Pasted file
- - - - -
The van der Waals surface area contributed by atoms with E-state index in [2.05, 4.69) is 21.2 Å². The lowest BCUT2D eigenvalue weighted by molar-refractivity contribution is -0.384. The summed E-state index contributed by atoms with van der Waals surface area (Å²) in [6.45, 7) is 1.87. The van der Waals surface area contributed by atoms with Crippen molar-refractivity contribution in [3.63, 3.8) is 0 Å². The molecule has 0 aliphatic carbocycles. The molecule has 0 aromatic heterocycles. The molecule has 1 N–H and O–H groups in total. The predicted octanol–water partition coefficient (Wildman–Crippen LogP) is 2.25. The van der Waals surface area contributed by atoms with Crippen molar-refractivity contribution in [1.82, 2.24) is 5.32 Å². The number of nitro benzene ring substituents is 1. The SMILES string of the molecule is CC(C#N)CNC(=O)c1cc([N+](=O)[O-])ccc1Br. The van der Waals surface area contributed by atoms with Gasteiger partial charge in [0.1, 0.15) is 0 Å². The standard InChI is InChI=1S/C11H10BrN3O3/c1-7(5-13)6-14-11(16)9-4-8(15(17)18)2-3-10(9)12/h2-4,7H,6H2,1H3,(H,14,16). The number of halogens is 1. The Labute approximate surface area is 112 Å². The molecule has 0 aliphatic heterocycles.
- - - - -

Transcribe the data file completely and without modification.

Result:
The van der Waals surface area contributed by atoms with E-state index in [2.05, 4.69) is 21.2 Å². The lowest BCUT2D eigenvalue weighted by molar-refractivity contribution is -0.384. The summed E-state index contributed by atoms with van der Waals surface area (Å²) in [6.45, 7) is 1.87. The van der Waals surface area contributed by atoms with Crippen molar-refractivity contribution in [3.63, 3.8) is 0 Å². The molecule has 0 aliphatic carbocycles. The molecule has 0 aromatic heterocycles. The molecule has 1 N–H and O–H groups in total. The predicted octanol–water partition coefficient (Wildman–Crippen LogP) is 2.25. The van der Waals surface area contributed by atoms with Crippen molar-refractivity contribution in [1.82, 2.24) is 5.32 Å². The number of nitro benzene ring substituents is 1. The SMILES string of the molecule is CC(C#N)CNC(=O)c1cc([N+](=O)[O-])ccc1Br. The van der Waals surface area contributed by atoms with Gasteiger partial charge in [0.1, 0.15) is 0 Å². The standard InChI is InChI=1S/C11H10BrN3O3/c1-7(5-13)6-14-11(16)9-4-8(15(17)18)2-3-10(9)12/h2-4,7H,6H2,1H3,(H,14,16). The number of halogens is 1. The Labute approximate surface area is 112 Å². The molecule has 0 aliphatic heterocycles.